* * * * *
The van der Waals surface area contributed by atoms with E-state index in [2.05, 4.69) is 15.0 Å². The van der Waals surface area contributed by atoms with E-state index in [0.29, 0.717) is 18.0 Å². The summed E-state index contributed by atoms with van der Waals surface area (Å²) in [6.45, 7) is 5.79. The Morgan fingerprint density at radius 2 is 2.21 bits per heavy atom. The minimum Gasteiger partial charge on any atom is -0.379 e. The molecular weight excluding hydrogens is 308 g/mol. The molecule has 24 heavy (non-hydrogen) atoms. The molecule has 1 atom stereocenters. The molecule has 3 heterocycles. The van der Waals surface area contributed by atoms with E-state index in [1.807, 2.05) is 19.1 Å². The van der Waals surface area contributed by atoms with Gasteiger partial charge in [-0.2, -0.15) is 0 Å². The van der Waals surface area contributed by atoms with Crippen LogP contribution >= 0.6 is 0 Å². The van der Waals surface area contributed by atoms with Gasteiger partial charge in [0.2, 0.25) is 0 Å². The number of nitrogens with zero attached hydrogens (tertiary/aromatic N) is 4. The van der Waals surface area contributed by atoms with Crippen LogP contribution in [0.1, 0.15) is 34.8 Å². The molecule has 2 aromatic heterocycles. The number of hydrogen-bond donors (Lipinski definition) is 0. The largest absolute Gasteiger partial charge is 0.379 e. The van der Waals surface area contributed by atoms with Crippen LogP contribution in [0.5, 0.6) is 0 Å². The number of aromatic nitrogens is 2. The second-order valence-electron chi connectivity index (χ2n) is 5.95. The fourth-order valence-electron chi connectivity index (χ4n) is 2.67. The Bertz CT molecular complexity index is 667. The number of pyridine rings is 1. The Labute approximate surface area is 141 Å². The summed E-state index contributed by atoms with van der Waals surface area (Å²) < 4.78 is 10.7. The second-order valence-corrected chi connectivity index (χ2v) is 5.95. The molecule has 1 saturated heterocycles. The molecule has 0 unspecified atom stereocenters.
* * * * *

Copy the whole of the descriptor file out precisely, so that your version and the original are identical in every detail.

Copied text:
The van der Waals surface area contributed by atoms with E-state index in [2.05, 4.69) is 15.0 Å². The van der Waals surface area contributed by atoms with E-state index in [0.29, 0.717) is 18.0 Å². The summed E-state index contributed by atoms with van der Waals surface area (Å²) in [6.45, 7) is 5.79. The Morgan fingerprint density at radius 2 is 2.21 bits per heavy atom. The minimum Gasteiger partial charge on any atom is -0.379 e. The molecular weight excluding hydrogens is 308 g/mol. The molecule has 24 heavy (non-hydrogen) atoms. The molecule has 1 atom stereocenters. The molecule has 3 heterocycles. The van der Waals surface area contributed by atoms with E-state index in [1.807, 2.05) is 19.1 Å². The van der Waals surface area contributed by atoms with Gasteiger partial charge in [-0.2, -0.15) is 0 Å². The van der Waals surface area contributed by atoms with Crippen LogP contribution >= 0.6 is 0 Å². The van der Waals surface area contributed by atoms with Gasteiger partial charge in [0.2, 0.25) is 0 Å². The number of nitrogens with zero attached hydrogens (tertiary/aromatic N) is 4. The van der Waals surface area contributed by atoms with Crippen LogP contribution in [0.1, 0.15) is 34.8 Å². The molecule has 2 aromatic heterocycles. The number of hydrogen-bond donors (Lipinski definition) is 0. The largest absolute Gasteiger partial charge is 0.379 e. The van der Waals surface area contributed by atoms with Crippen LogP contribution in [0.5, 0.6) is 0 Å². The number of aromatic nitrogens is 2. The second-order valence-electron chi connectivity index (χ2n) is 5.95. The fourth-order valence-electron chi connectivity index (χ4n) is 2.67. The Bertz CT molecular complexity index is 667. The number of pyridine rings is 1. The Labute approximate surface area is 141 Å². The summed E-state index contributed by atoms with van der Waals surface area (Å²) < 4.78 is 10.7. The second-order valence-corrected chi connectivity index (χ2v) is 5.95. The molecule has 1 saturated heterocycles. The molecule has 0 unspecified atom stereocenters.